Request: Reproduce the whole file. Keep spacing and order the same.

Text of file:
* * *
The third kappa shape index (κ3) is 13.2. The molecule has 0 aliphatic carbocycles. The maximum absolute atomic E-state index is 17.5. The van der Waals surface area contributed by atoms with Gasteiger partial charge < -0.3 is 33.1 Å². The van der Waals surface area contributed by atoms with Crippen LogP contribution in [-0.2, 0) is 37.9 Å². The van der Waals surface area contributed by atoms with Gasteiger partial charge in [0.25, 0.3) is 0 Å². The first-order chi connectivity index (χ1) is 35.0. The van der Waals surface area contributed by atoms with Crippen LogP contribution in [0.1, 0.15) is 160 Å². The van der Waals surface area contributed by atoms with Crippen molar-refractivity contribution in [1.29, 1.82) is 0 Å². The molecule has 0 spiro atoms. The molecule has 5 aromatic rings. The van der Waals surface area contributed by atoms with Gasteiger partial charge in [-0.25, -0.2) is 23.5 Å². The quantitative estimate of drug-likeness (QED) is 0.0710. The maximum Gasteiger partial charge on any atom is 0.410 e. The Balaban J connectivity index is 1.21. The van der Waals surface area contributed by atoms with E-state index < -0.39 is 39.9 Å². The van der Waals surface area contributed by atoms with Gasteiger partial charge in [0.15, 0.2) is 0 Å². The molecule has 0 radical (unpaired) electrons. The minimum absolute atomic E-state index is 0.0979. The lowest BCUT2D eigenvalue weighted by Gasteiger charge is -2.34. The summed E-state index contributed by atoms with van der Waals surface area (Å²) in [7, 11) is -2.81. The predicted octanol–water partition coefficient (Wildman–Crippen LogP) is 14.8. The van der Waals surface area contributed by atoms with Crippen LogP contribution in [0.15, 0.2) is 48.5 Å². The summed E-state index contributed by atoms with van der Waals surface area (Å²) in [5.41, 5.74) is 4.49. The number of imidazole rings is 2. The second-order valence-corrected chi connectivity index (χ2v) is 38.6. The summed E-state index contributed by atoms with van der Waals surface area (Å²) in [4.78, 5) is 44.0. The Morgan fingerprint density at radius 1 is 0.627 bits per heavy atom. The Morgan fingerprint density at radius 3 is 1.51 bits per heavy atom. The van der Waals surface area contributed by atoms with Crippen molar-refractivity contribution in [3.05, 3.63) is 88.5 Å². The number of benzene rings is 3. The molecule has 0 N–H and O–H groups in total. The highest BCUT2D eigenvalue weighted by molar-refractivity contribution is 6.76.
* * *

The third kappa shape index (κ3) is 13.2. The molecule has 0 aliphatic carbocycles. The maximum absolute atomic E-state index is 17.5. The van der Waals surface area contributed by atoms with Gasteiger partial charge < -0.3 is 33.1 Å². The van der Waals surface area contributed by atoms with Crippen LogP contribution in [-0.2, 0) is 37.9 Å². The van der Waals surface area contributed by atoms with Gasteiger partial charge in [0.25, 0.3) is 0 Å². The first-order chi connectivity index (χ1) is 35.0. The van der Waals surface area contributed by atoms with Crippen LogP contribution in [0.1, 0.15) is 160 Å². The van der Waals surface area contributed by atoms with Crippen molar-refractivity contribution in [1.29, 1.82) is 0 Å². The molecule has 0 spiro atoms. The molecule has 5 aromatic rings. The van der Waals surface area contributed by atoms with Gasteiger partial charge in [-0.25, -0.2) is 23.5 Å². The quantitative estimate of drug-likeness (QED) is 0.0710. The maximum Gasteiger partial charge on any atom is 0.410 e. The Balaban J connectivity index is 1.21. The van der Waals surface area contributed by atoms with E-state index < -0.39 is 39.9 Å². The van der Waals surface area contributed by atoms with Gasteiger partial charge in [0.15, 0.2) is 0 Å². The molecule has 0 radical (unpaired) electrons. The minimum absolute atomic E-state index is 0.0979. The lowest BCUT2D eigenvalue weighted by Gasteiger charge is -2.34. The summed E-state index contributed by atoms with van der Waals surface area (Å²) in [7, 11) is -2.81. The predicted octanol–water partition coefficient (Wildman–Crippen LogP) is 14.8. The van der Waals surface area contributed by atoms with Crippen LogP contribution in [0.15, 0.2) is 48.5 Å². The summed E-state index contributed by atoms with van der Waals surface area (Å²) in [5.41, 5.74) is 4.49. The number of imidazole rings is 2. The second-order valence-corrected chi connectivity index (χ2v) is 38.6. The summed E-state index contributed by atoms with van der Waals surface area (Å²) in [4.78, 5) is 44.0. The Morgan fingerprint density at radius 1 is 0.627 bits per heavy atom. The Morgan fingerprint density at radius 3 is 1.51 bits per heavy atom. The van der Waals surface area contributed by atoms with Crippen molar-refractivity contribution in [3.05, 3.63) is 88.5 Å². The number of benzene rings is 3. The molecule has 0 N–H and O–H groups in total. The highest BCUT2D eigenvalue weighted by molar-refractivity contribution is 6.76.